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– by Ellen Thalman
Water issues get more international attention than soil issues – irrigated Peruvian smallholding.
For many indigenous peoples, losing their land is tantamount to losing their culture and tradition, not just their livelihood.
In late October, a group of Cambodian farmers filed a complaint with the US government against American Sugar Refining ASR, best known for its Domino Sugar brand. The farmers claim they were evicted six years ago by their own government, which gave their land to two Asian companies and a local politician, who used it to grow and manufacture sugar that is being sold to ASR.
Despite established citizens’ rights to the land, abuses like this are common in Cambodia and other developing countries, says David Pred of Inclusive Development International IDI, an advocacy group. Projects to exploit natural resources often gravitate to countries where property rights are opaque and people are easily intimidated by powerful lobbies or even their own governments. “This is the geography of evasion,” Pred said during the Global Soil Week in Berlin in late November. It was organised by the Potsdam-based Institute for Advanced Sustainability Studies IASS and supported by Germany’s Federal Ministry for Economic Cooperation, the EU and UN agencies.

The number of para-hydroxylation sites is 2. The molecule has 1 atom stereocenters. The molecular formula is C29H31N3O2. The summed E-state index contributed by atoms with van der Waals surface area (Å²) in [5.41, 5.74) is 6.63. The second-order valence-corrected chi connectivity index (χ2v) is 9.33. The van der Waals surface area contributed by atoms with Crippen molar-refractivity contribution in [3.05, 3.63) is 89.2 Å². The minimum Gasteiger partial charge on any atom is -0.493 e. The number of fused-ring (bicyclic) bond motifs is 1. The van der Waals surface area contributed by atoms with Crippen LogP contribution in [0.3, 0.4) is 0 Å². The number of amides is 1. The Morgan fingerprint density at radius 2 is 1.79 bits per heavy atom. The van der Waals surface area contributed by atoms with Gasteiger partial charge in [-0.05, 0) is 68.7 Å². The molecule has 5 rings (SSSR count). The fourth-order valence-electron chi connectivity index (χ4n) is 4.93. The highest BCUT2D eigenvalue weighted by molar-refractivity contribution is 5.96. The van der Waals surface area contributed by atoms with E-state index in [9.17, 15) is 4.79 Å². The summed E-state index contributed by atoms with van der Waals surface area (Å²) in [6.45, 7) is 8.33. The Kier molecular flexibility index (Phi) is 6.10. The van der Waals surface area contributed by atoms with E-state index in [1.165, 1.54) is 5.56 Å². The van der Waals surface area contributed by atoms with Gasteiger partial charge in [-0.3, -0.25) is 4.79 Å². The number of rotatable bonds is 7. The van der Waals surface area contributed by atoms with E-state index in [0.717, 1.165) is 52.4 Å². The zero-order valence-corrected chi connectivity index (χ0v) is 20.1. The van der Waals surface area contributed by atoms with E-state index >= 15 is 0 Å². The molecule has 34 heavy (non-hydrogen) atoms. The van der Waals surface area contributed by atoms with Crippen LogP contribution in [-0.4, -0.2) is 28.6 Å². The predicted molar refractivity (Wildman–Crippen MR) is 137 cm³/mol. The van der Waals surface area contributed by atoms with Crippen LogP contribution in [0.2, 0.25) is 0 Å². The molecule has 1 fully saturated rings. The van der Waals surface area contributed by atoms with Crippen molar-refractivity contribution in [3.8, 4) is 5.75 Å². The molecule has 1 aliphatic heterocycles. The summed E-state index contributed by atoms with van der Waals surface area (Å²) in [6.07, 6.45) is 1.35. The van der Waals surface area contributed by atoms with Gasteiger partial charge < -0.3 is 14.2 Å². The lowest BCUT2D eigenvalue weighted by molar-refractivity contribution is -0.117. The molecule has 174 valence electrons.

Increasingly scarce resource
Land is a limited and non-renewable resource. Due to erosion, pollution and urbanisation, fertile land is shrinking. Moreover “land grabbing”, the large-scale purchase of land by foreign buyers, is limiting local communities’ access to vital resources. According to the UN Food and Agriculture Organisation FAO, the share of usable cropland per human being fell from 0.45 hectare to 0.25 hectare in the past 50 years. Rising demand for food, however, is increasing demand for fertile soil. Nonetheless, soil and social aspects of how it is used have garnered little global public awareness, compared with topics such as water conservation.